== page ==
The strong abilities of Romans to manipulate their physical environment via the development and use of strong military forces has led them to acquire several tracts of land across Europe, with its end as the Roman Empire having become memorable in scholarly works due to its sheer expanse. The magnanimity of the Roman Empire is perhaps best measured by the largeness of its territorial acquisitions. This study finds that the strong military forces of Rome has enabled it to two more consequential forms of physical manipulation – the slaughter of many people supporting Roman rivals and the systemic acquisition of land as “war spoils” in victory. From a series of existing literature including both primary and secondary sources, this study shows how the manipulation of the physical environment via massive military strength is a crucial point to reckon in understanding the Ancient Roman civilization, with the most solid manifestation of which being the success of the Romans over the Carthaginians in the Punic Wars.
Keywords: Romans, Rome, Roman Empire, war spoils, Punic Wars, Kingdom of Rome, Roman Republic, Roman Empire
Ancient Rome is notable mainly for its vast territorial reaches, many of which have helped characterized modern-day Western Europe. From being a small city-state based in what is now the city of Rome in Italy the Romans did not deprive themselves of any possible expenses that would benefit them in the rise of Rome as a highly politically powerful entity in Europe. The expansion of Roman territories across almost all of Europe and parts of Northern Africa shows how the Romans were highly phenomenal at best in terms of their political expertise – a feat reachable only through the high proficiency of their military forces.
Given the superiority of ancient Rome in political affairs, the question on how Romans were able to manipulate their physical environment now arises. As a hypothetical premise, one could assert the success of Ancient Rome in its efforts for territorial expansion and establishing the Roman state as one that lies on the immensely devastating military power of the Romans and the effects of their devastation in terms of eliminating population and transfer of land use. Superbly notable in this premise is the attestation of both primary and secondary sources as supportive bases for the inherent ability of the Romans to manipulate their physical environment primarily through their powerful military. Consequentially, acquisitions that followed and the stabilizers thereof also came from the reputation of the Romans as supremely powerful in terms of their military. This study particularly focuses on the Punic Wars as the prime examples in explaining how the Romans were able to subdue the elements that confronted them in their favor due to the integrity of their military power. The vast expanse of the Punic Wars, alongside the fact that it has happened in the early days of the Roman Empire, makes it a fitting example for the purposes of this study. The Punic Wars, having involved the rivalry of Rome with the Carthaginian Empire, has endowed a historical pattern that repeated itself for every territorial acquisition the Romans made at their zenith.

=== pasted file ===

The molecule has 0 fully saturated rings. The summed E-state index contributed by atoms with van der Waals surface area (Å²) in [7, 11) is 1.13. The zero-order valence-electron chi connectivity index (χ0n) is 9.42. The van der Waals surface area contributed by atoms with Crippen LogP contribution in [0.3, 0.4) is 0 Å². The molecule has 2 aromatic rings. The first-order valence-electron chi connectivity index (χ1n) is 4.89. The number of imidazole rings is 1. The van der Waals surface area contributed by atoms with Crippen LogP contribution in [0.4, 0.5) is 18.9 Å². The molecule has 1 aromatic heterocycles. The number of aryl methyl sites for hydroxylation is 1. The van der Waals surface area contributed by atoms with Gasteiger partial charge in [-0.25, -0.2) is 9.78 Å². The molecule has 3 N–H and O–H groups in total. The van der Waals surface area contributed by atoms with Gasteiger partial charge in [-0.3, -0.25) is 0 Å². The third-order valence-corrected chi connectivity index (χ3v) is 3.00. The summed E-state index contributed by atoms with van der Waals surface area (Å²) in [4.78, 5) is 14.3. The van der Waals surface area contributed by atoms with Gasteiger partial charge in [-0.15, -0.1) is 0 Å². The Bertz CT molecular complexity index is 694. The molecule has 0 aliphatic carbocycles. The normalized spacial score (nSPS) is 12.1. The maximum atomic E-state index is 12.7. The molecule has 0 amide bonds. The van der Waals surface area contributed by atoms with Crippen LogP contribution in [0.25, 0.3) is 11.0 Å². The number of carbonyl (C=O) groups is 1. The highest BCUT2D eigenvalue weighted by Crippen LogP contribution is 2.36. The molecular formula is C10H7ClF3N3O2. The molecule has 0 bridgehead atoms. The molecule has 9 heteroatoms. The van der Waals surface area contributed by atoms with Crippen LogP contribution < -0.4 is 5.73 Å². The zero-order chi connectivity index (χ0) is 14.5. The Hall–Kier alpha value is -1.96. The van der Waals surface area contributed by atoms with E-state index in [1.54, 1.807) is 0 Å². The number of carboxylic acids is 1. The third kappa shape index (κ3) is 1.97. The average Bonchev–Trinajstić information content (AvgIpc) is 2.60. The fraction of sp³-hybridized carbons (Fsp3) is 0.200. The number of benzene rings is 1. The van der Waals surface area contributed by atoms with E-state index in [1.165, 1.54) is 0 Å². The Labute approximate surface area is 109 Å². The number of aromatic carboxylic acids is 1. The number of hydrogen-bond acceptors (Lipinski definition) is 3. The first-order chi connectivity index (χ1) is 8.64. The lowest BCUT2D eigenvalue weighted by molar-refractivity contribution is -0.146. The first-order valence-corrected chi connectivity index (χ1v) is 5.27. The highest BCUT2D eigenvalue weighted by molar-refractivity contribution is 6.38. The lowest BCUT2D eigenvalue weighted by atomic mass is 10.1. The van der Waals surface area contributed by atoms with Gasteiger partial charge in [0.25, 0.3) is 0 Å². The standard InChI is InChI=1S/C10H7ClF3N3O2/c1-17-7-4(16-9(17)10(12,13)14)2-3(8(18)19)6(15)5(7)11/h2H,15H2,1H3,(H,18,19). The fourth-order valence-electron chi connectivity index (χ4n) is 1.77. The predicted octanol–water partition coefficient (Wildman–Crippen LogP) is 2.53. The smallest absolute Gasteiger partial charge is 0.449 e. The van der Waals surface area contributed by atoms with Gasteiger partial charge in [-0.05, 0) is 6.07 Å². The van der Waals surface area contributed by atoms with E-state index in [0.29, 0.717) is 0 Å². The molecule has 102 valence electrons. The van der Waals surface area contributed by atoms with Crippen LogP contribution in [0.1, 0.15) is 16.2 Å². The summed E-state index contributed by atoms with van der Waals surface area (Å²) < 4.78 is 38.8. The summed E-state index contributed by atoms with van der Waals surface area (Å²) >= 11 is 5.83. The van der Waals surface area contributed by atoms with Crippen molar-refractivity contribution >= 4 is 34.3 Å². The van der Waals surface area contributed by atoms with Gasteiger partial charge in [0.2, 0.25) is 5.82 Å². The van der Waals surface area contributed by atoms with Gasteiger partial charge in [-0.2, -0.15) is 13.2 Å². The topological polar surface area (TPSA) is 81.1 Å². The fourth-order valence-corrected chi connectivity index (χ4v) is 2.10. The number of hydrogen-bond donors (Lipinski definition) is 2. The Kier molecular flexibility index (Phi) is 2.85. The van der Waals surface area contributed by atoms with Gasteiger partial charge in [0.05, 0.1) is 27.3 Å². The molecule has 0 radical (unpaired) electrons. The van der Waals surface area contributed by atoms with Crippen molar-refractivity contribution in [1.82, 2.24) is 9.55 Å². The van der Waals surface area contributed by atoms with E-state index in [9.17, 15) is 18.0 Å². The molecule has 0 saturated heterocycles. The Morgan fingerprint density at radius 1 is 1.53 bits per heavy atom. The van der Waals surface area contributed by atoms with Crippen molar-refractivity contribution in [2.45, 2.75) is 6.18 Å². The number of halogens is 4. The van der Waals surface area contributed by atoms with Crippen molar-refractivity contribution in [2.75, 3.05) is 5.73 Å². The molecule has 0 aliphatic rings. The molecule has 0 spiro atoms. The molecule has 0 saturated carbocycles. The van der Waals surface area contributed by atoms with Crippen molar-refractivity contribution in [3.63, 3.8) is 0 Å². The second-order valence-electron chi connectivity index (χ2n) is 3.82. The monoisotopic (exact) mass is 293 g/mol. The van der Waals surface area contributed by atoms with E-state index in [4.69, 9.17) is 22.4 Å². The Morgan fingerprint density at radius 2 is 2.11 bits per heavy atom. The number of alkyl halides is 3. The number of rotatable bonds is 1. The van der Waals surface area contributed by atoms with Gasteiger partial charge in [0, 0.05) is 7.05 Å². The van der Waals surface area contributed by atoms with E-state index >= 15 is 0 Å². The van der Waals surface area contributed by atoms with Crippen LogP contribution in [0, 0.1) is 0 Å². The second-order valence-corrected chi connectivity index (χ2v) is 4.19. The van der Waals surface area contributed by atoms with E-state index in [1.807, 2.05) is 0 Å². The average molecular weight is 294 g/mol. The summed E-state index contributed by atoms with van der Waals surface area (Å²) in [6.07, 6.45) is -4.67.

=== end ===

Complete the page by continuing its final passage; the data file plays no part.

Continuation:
Immense military power has enabled the Romans to conquer several lands within Europe – first, by conquering the whole of the Italian Peninsula and then by spreading throughout the rest of the continent. Ancient Rome was divided into three eras – the Kingdom, the Republic and the Empire. Although there is an understanding that the records on the Roman Kingdom were vague and seemingly mythical at best due to the poor standards of compiling historical records that time, there is nevertheless a notion that Ancient Rome was already undergoing expansion by that time. With Ancient Rome starting out as a city-state according to the legend of Romulus and Remus, its territories have expanded to cover most of Europe today – a phenomena largely unachievable without emphasis on constructing competent military forces. Rome, having started as a small city-state, constantly faced attacks from neighboring Etruria, from which Etruscan armies confronted them with threats of seizure and occupation. Gradually, battles that transpired between Rome and Etruria has resulted into victories for Romans and their eventual occupation of Etruscan lands, which served as a successful precedent for them to expand within Italy (Cary, 1919; Polybius et al., 2010; Scullard, 2002; Walbank, 1945).